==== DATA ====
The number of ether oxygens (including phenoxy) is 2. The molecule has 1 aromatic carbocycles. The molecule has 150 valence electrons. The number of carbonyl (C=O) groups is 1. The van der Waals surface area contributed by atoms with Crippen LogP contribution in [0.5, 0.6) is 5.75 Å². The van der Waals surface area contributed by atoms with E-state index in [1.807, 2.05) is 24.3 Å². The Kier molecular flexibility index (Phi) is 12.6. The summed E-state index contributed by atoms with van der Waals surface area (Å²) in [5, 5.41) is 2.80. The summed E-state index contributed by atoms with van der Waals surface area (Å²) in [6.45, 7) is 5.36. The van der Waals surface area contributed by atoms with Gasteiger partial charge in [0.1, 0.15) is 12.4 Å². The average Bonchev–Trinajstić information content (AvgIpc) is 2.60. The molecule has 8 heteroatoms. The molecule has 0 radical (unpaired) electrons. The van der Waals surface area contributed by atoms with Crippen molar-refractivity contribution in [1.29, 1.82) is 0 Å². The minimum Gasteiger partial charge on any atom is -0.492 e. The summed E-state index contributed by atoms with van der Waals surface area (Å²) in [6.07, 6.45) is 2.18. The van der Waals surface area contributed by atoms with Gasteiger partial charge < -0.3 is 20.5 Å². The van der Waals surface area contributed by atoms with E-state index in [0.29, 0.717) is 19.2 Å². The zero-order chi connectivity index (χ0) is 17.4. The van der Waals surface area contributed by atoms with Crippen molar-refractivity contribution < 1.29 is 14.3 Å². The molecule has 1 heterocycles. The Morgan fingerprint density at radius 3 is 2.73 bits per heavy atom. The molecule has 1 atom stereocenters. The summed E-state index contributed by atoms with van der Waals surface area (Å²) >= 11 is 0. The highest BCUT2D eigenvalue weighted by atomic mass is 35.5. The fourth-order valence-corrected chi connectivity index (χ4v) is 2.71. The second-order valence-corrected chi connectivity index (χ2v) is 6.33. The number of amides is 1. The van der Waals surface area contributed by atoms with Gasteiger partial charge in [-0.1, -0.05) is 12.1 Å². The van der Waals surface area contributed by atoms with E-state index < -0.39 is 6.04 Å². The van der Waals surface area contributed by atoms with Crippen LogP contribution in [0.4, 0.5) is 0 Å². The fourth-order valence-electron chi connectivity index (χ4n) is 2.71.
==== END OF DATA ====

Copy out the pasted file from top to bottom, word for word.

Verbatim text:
The number of ether oxygens (including phenoxy) is 2. The molecule has 1 aromatic carbocycles. The molecule has 150 valence electrons. The number of carbonyl (C=O) groups is 1. The van der Waals surface area contributed by atoms with Crippen LogP contribution in [0.5, 0.6) is 5.75 Å². The van der Waals surface area contributed by atoms with E-state index in [1.807, 2.05) is 24.3 Å². The Kier molecular flexibility index (Phi) is 12.6. The summed E-state index contributed by atoms with van der Waals surface area (Å²) in [5, 5.41) is 2.80. The summed E-state index contributed by atoms with van der Waals surface area (Å²) in [6.45, 7) is 5.36. The van der Waals surface area contributed by atoms with Gasteiger partial charge in [0.1, 0.15) is 12.4 Å². The average Bonchev–Trinajstić information content (AvgIpc) is 2.60. The molecule has 8 heteroatoms. The molecule has 0 radical (unpaired) electrons. The van der Waals surface area contributed by atoms with Crippen molar-refractivity contribution in [1.29, 1.82) is 0 Å². The minimum Gasteiger partial charge on any atom is -0.492 e. The summed E-state index contributed by atoms with van der Waals surface area (Å²) in [6.07, 6.45) is 2.18. The van der Waals surface area contributed by atoms with Gasteiger partial charge < -0.3 is 20.5 Å². The van der Waals surface area contributed by atoms with E-state index in [0.29, 0.717) is 19.2 Å². The zero-order chi connectivity index (χ0) is 17.4. The van der Waals surface area contributed by atoms with Crippen molar-refractivity contribution < 1.29 is 14.3 Å². The molecule has 1 heterocycles. The Morgan fingerprint density at radius 3 is 2.73 bits per heavy atom. The molecule has 1 atom stereocenters. The summed E-state index contributed by atoms with van der Waals surface area (Å²) >= 11 is 0. The highest BCUT2D eigenvalue weighted by atomic mass is 35.5. The fourth-order valence-corrected chi connectivity index (χ4v) is 2.71. The second-order valence-corrected chi connectivity index (χ2v) is 6.33. The number of amides is 1. The van der Waals surface area contributed by atoms with Gasteiger partial charge in [-0.1, -0.05) is 12.1 Å². The van der Waals surface area contributed by atoms with E-state index < -0.39 is 6.04 Å². The van der Waals surface area contributed by atoms with Crippen LogP contribution in [0.4, 0.5) is 0 Å². The fourth-order valence-electron chi connectivity index (χ4n) is 2.71.